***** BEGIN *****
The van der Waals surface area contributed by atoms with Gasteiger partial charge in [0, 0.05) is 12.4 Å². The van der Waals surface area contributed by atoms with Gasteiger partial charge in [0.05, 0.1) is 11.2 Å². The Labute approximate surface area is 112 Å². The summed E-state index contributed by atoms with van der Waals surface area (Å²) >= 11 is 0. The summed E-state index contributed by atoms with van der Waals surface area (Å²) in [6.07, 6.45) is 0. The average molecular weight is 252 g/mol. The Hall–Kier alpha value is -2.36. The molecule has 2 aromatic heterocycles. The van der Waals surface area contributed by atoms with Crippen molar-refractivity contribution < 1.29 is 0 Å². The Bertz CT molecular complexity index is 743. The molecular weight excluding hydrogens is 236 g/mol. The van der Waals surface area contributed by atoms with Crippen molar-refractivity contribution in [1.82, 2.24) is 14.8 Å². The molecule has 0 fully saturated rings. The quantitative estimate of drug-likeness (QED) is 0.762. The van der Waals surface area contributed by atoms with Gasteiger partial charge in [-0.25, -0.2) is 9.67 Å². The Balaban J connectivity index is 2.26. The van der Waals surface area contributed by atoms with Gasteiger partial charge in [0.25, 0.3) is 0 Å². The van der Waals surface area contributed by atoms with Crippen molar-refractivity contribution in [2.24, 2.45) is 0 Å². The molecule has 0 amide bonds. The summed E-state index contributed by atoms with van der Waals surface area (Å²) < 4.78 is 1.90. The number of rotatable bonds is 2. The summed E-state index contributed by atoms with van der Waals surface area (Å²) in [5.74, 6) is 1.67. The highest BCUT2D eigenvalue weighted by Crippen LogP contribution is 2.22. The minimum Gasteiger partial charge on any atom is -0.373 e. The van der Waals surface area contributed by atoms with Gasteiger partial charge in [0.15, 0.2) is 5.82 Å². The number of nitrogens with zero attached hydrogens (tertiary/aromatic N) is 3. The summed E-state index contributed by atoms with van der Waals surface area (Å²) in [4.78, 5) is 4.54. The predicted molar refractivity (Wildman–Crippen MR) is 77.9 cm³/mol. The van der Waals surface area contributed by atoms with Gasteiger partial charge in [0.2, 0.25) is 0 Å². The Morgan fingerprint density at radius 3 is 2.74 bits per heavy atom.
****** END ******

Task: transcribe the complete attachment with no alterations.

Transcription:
The van der Waals surface area contributed by atoms with Gasteiger partial charge in [0, 0.05) is 12.4 Å². The van der Waals surface area contributed by atoms with Gasteiger partial charge in [0.05, 0.1) is 11.2 Å². The Labute approximate surface area is 112 Å². The summed E-state index contributed by atoms with van der Waals surface area (Å²) >= 11 is 0. The summed E-state index contributed by atoms with van der Waals surface area (Å²) in [6.07, 6.45) is 0. The average molecular weight is 252 g/mol. The Hall–Kier alpha value is -2.36. The molecule has 2 aromatic heterocycles. The van der Waals surface area contributed by atoms with Crippen molar-refractivity contribution < 1.29 is 0 Å². The Bertz CT molecular complexity index is 743. The molecular weight excluding hydrogens is 236 g/mol. The van der Waals surface area contributed by atoms with Crippen molar-refractivity contribution in [1.82, 2.24) is 14.8 Å². The molecule has 0 fully saturated rings. The quantitative estimate of drug-likeness (QED) is 0.762. The van der Waals surface area contributed by atoms with Gasteiger partial charge in [-0.25, -0.2) is 9.67 Å². The Balaban J connectivity index is 2.26. The van der Waals surface area contributed by atoms with Gasteiger partial charge in [0.25, 0.3) is 0 Å². The van der Waals surface area contributed by atoms with Crippen molar-refractivity contribution in [2.24, 2.45) is 0 Å². The molecule has 0 amide bonds. The summed E-state index contributed by atoms with van der Waals surface area (Å²) < 4.78 is 1.90. The number of rotatable bonds is 2. The summed E-state index contributed by atoms with van der Waals surface area (Å²) in [5.74, 6) is 1.67. The highest BCUT2D eigenvalue weighted by Crippen LogP contribution is 2.22. The minimum Gasteiger partial charge on any atom is -0.373 e. The van der Waals surface area contributed by atoms with Gasteiger partial charge in [0.15, 0.2) is 5.82 Å². The number of nitrogens with zero attached hydrogens (tertiary/aromatic N) is 3. The summed E-state index contributed by atoms with van der Waals surface area (Å²) in [4.78, 5) is 4.54. The predicted molar refractivity (Wildman–Crippen MR) is 77.9 cm³/mol. The van der Waals surface area contributed by atoms with Gasteiger partial charge in [0.2, 0.25) is 0 Å². The Morgan fingerprint density at radius 3 is 2.74 bits per heavy atom.